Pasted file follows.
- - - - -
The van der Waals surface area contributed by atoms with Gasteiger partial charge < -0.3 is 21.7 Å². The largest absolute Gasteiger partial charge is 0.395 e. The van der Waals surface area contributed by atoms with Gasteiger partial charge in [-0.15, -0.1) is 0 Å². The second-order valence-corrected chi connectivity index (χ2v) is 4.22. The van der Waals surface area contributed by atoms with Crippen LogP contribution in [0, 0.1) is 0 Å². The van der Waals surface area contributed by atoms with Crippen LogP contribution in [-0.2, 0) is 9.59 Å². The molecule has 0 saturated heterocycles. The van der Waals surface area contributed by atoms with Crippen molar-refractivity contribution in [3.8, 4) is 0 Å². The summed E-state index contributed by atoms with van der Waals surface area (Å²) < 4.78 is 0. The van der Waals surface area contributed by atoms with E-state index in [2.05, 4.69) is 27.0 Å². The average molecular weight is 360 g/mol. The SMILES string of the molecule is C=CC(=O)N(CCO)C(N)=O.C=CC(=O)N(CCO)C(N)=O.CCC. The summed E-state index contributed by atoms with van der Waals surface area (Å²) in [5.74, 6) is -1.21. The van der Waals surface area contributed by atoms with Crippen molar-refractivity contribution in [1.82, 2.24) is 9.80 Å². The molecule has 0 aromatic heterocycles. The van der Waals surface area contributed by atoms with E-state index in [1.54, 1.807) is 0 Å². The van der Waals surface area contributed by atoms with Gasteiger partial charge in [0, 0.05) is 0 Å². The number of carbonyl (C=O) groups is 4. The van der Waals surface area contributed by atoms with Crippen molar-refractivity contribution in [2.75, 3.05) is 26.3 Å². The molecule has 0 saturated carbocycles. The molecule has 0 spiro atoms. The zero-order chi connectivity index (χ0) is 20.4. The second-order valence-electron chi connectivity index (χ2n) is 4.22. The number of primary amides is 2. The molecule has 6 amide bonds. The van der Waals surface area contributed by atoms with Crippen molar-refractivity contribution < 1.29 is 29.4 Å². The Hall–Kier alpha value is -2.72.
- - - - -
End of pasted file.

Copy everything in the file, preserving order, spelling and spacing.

The van der Waals surface area contributed by atoms with Gasteiger partial charge < -0.3 is 21.7 Å². The largest absolute Gasteiger partial charge is 0.395 e. The van der Waals surface area contributed by atoms with Gasteiger partial charge in [-0.15, -0.1) is 0 Å². The second-order valence-corrected chi connectivity index (χ2v) is 4.22. The van der Waals surface area contributed by atoms with Crippen LogP contribution in [0, 0.1) is 0 Å². The van der Waals surface area contributed by atoms with Crippen LogP contribution in [-0.2, 0) is 9.59 Å². The molecule has 0 saturated heterocycles. The van der Waals surface area contributed by atoms with Crippen molar-refractivity contribution in [3.8, 4) is 0 Å². The summed E-state index contributed by atoms with van der Waals surface area (Å²) < 4.78 is 0. The van der Waals surface area contributed by atoms with E-state index in [2.05, 4.69) is 27.0 Å². The average molecular weight is 360 g/mol. The SMILES string of the molecule is C=CC(=O)N(CCO)C(N)=O.C=CC(=O)N(CCO)C(N)=O.CCC. The summed E-state index contributed by atoms with van der Waals surface area (Å²) in [5.74, 6) is -1.21. The van der Waals surface area contributed by atoms with Crippen molar-refractivity contribution in [1.82, 2.24) is 9.80 Å². The molecule has 0 aromatic heterocycles. The van der Waals surface area contributed by atoms with E-state index in [1.54, 1.807) is 0 Å². The van der Waals surface area contributed by atoms with Gasteiger partial charge in [0, 0.05) is 0 Å². The number of carbonyl (C=O) groups is 4. The van der Waals surface area contributed by atoms with Crippen molar-refractivity contribution in [2.75, 3.05) is 26.3 Å². The molecule has 0 saturated carbocycles. The molecule has 0 spiro atoms. The zero-order chi connectivity index (χ0) is 20.4. The second-order valence-electron chi connectivity index (χ2n) is 4.22. The number of primary amides is 2. The molecule has 6 amide bonds. The van der Waals surface area contributed by atoms with Crippen molar-refractivity contribution < 1.29 is 29.4 Å². The Hall–Kier alpha value is -2.72.